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Daimler Completes CAD Transition to NX

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Community Manager

CAD for Automotive.jpgDaimler is now using NX CAD after successfully completing their transition from Dassault Systemes’ CATIA just a few weeks ago. Since the 2010 announcement first shook the CAD world, the automotive OEM has trained more than 6,200 users and migrated more than 235,000 CAD objects.

 

What could possibly inspire a company to go through such a large-scale change? Many factors came into play (you can read about them in my previous post), and most are what you expect: cost, sustainability, and efficiency.

 

But what I found most interesting are the unexpected benefits Daimler reaped from this transition. Since the automotive OEM would have to train its users on the new software anyway, Daimler took this opportunity to align business processes and get everyone on the same page.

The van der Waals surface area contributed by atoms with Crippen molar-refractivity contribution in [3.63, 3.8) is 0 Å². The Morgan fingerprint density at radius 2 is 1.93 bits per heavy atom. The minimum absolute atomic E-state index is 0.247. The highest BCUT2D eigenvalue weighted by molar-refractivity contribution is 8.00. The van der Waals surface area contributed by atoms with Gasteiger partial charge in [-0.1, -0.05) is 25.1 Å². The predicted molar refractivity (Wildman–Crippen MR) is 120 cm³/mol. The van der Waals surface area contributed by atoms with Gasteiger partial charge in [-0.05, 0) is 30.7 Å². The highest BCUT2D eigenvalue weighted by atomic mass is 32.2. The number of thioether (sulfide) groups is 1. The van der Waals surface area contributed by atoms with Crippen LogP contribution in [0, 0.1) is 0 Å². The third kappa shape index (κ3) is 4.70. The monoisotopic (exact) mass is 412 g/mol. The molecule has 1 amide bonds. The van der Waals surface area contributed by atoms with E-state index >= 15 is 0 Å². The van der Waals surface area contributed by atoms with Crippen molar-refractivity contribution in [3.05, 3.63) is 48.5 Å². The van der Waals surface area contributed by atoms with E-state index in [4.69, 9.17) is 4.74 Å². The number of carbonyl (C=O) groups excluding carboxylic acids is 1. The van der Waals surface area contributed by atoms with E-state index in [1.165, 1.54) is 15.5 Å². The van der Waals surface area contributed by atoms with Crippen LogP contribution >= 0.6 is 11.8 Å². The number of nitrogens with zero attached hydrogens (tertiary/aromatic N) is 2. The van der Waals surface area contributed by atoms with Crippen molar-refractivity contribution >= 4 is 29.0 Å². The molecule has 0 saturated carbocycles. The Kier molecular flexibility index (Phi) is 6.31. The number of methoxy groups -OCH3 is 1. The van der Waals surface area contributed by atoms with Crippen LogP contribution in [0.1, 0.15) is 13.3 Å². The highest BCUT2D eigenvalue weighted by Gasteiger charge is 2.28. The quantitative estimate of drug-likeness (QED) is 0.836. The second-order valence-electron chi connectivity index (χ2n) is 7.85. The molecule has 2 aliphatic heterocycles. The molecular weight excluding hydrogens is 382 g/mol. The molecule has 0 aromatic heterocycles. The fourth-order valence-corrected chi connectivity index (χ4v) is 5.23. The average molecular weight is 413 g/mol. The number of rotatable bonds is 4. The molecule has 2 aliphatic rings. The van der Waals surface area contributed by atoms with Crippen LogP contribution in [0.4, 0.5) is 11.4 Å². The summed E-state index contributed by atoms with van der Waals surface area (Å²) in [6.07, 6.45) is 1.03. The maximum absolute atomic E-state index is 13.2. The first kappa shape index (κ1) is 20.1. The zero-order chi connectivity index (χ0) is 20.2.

They established new, more effective and commonly used ways of doing things, according to Professor Alfred Katzenbach, former director of IT Management in Mercedes-Benz R&D department.

 

Daimler used real parts in production for more than 250 unique business cases to determine the best practices their teams should employ. From these, they made training tutorial videos to add to a reference library. Their engineers now are able to refer back to the material as many times as they need to understand, and everyone uses the same process—the best one for the job—to achieve results.

 

CAD for Automotive Design.jpgDaimler was able to recognize the potential for improvement and actually take the steps necessary to achieve it in more ways than just one.   

 

It really goes back to their core users though. The people who work with the software every day, more than 6,200 users, have been key to their success. They were even part of the decision making process that led Daimler to choose NX over CATIA.  

 

Daimler brought in their key users to get feedback on the CAD software solutions. After running different process scenarios in both, it was obvious which solution the users wanted, says Professor Katzenbach.

 

A big congratulations is due to everyone who worked to make this—the largest CAD software migration—not just possible, but a true success!

 

For more information, be sure to check out the official Daimler press releaseYou can also read more about how they made the transition on the Siemens PLM Software blog.